Design (LLD) Event Calendar - Machine Coding

Design (LLD) Event Calendar - Machine Coding

Features Required:

  1. Event Creation: Users should be able to create events with details such as title, date, time, location, and description.

  2. Event Reminder: Users should receive reminders for upcoming events based on their preferred notification settings.

  3. Event Invitation: Users should be able to invite others to their events and receive invitations from others.

  4. Event Categories: Users should be able to categorize events into different categories, such as personal, work, social, etc.

  5. Event Search: Users should be able to search for specific events based on keywords, date, location, etc.

  6. Event Sharing: Users should be able to share events with others through various channels, such as email or social media.

  7. Event RSVP: Users should be able to RSVP to event invitations and see the list of attendees for their own events.

  8. Event Recurrence: Users should be able to set events as recurring (e.g., daily, weekly, monthly).

Design Patterns Involved or Used:

  1. Model-View-Controller (MVC) Pattern: The MVC pattern can be used to separate the calendar application into three components: the model (data and business logic), the view (user interface), and the controller (handles user interactions and manages the flow of data).

  2. Observer Pattern: The Observer pattern can be used to notify users about upcoming events and event invitations.

  3. Factory Pattern: The Factory pattern can be used to create different types of event objects based on user requests, such as one-time events or recurring events.

  4. Singleton Pattern: The Singleton pattern can be used to ensure that only one instance of certain classes, such as the event manager or the user authentication manager, is created and shared across the application.

  5. Proxy Pattern: The Proxy pattern can be used to handle communication between the application and external services, such as email servers for event reminders.

  6. Command Pattern: The Command pattern can be used to encapsulate and decouple actions, such as creating events or sending event invitations, from the specific objects or components that perform those actions.

  7. Publish-Subscribe Pattern: The Publish-Subscribe pattern can be used to implement the event notification system, where users subscribe to their events to receive reminders, and publishers send event reminders to the subscribers.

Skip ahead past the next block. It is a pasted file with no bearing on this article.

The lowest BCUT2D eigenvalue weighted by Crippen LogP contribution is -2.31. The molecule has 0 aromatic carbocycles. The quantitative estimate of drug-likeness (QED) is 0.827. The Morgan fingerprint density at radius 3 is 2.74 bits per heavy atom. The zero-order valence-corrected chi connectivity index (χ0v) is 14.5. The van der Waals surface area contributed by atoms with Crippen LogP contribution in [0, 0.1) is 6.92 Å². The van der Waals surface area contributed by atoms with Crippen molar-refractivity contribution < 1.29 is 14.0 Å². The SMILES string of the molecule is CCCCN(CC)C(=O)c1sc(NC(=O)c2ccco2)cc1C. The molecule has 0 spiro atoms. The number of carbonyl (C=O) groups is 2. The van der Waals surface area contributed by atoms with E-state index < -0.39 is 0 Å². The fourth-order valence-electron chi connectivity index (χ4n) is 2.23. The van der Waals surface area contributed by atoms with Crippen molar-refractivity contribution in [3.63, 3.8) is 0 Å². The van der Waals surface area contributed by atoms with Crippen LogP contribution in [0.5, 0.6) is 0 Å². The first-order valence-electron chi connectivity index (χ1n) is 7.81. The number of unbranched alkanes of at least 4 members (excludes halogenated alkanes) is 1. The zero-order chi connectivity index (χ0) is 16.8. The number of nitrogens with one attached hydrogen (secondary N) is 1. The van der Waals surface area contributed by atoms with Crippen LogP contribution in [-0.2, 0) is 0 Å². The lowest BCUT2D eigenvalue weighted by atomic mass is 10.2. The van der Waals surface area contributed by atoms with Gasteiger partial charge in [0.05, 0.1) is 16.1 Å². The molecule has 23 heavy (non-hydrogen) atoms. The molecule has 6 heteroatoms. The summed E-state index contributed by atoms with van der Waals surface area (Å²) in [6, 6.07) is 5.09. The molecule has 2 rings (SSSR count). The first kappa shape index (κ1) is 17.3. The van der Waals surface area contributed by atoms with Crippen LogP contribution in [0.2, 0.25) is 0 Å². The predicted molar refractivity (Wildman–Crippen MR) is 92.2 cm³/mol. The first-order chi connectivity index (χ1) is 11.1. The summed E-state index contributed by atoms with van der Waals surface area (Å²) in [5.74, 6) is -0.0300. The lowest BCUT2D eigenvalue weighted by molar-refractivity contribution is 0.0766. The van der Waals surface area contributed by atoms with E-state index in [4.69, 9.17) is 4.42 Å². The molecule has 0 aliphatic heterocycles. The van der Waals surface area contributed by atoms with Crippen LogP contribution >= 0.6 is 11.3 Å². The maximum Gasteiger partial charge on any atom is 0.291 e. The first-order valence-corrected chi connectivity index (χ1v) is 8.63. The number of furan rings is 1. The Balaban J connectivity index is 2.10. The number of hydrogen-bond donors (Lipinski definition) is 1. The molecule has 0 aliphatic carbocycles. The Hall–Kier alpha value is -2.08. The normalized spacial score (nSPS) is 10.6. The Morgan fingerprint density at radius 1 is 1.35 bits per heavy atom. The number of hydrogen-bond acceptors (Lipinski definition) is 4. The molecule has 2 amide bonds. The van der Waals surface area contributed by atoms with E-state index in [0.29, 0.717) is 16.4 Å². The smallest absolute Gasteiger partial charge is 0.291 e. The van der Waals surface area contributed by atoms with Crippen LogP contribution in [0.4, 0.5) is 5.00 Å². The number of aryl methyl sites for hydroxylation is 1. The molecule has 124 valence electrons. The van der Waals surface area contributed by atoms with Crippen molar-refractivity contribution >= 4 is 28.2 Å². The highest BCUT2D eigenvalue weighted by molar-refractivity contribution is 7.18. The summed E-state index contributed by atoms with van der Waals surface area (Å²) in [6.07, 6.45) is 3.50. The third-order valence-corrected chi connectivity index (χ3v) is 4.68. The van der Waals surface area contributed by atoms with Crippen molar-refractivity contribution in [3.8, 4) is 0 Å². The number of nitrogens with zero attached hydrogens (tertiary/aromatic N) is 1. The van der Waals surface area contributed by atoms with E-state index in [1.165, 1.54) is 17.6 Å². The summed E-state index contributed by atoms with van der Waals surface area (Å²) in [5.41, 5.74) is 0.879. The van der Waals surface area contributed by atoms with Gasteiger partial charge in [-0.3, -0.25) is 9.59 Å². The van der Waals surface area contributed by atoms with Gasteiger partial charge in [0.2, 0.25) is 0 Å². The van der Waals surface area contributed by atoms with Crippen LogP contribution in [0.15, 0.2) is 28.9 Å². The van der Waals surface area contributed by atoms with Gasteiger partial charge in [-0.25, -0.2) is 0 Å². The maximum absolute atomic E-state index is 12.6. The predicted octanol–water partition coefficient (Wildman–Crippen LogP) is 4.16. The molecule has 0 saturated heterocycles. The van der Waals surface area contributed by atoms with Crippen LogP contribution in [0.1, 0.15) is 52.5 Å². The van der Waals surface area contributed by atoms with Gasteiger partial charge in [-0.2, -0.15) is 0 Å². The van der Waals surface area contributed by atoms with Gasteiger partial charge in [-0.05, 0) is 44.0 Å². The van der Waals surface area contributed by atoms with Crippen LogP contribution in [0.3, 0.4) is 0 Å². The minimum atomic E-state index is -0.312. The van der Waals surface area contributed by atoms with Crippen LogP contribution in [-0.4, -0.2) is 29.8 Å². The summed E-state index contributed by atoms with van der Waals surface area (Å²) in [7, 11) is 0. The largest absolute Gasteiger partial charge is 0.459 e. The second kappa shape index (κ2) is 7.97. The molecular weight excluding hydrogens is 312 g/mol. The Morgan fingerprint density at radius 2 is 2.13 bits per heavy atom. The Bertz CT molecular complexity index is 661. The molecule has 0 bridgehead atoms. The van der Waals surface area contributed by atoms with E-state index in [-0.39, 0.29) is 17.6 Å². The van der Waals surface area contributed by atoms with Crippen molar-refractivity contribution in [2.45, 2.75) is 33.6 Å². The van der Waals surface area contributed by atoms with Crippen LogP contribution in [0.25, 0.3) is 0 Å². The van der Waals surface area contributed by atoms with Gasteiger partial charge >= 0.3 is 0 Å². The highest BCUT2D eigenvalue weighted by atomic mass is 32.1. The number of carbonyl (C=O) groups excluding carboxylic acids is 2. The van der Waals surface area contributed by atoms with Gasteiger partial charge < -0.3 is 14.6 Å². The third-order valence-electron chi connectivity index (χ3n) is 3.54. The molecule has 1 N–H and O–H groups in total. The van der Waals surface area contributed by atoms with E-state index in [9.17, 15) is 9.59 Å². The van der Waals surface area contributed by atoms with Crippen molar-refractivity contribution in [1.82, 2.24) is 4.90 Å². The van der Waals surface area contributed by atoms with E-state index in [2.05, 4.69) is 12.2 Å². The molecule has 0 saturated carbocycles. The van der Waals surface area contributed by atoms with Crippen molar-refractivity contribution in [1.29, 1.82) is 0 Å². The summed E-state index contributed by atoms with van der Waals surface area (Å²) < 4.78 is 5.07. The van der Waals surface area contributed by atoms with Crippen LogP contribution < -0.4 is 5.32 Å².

8. Decorator Pattern: The Decorator pattern can be used to add additional features or behaviors to event objects, such as event categories.

  9. Strategy Pattern: The Strategy pattern can be used to implement different search algorithms for searching events based on different criteria, such as keywords or date.

  10. State Pattern: The State pattern can be used to manage the different states of event interactions, such as creating, editing, or deleting events.

Code: Detailed Implementation of Classes Based on Each Design Pattern Mentioned Above

// User class
class User {
    private String userId;
    private String username;
    private String email;
    // Other attributes and methods

    public User(String userId, String username, String email) {
        this.userId = userId;
        this.username = username; = email;

    // Getters and setters
    // Other user-related methods

// Event class
class Event {
    private String eventId;
    private User creator;
    private List<User> attendees;
    private String title;
    private LocalDateTime dateTime;
    private String location;
    private String description;
    private boolean isRecurring;
    // Other attributes and methods

    public Event(String eventId, User creator, String title, LocalDateTime dateTime, String location, String description) {
        this.eventId = eventId;
        this.creator = creator;
        this.attendees = new ArrayList<>();
        this.title = title;
        this.dateTime = dateTime;
        this.location = location;
        this.description = description;
        this.isRecurring = false;

    // Getters and setters
    // Methods for adding and removing attendees, setting event as recurring, etc.

// EventManager class
class EventManager {
    private List<Event> events;
    // Other attributes and methods

    public EventManager() { = new ArrayList<>();

    public void createEvent(Event event) {
        // Add the event to the list of events

    public void inviteAttendee(Event event, User attendee) {

    // Other event management methods

// EventSearchStrategy interface (Strategy)
interface EventSearchStrategy {
    List<Event> searchEvents(List<Event> events, String keyword);

// KeywordSearchStrategy class (Strategy)
class KeywordSearchStrategy implements EventSearchStrategy {
    public List<Event> searchEvents(List<Event> events, String keyword) {
        // Implement keyword-based event search

// DateSearchStrategy class (Strategy)
class DateSearchStrategy implements EventSearchStrategy {
    public List<Event> searchEvents(List<Event> events, LocalDate date) {
        // Implement date-based event search

// SearchManager class
class SearchManager {
    private EventSearchStrategy searchStrategy;

    public void setSearchStrategy(EventSearchStrategy searchStrategy) {
        this.searchStrategy = searchStrategy;

    public List<Event> searchEvents(List<Event> events, String keyword) {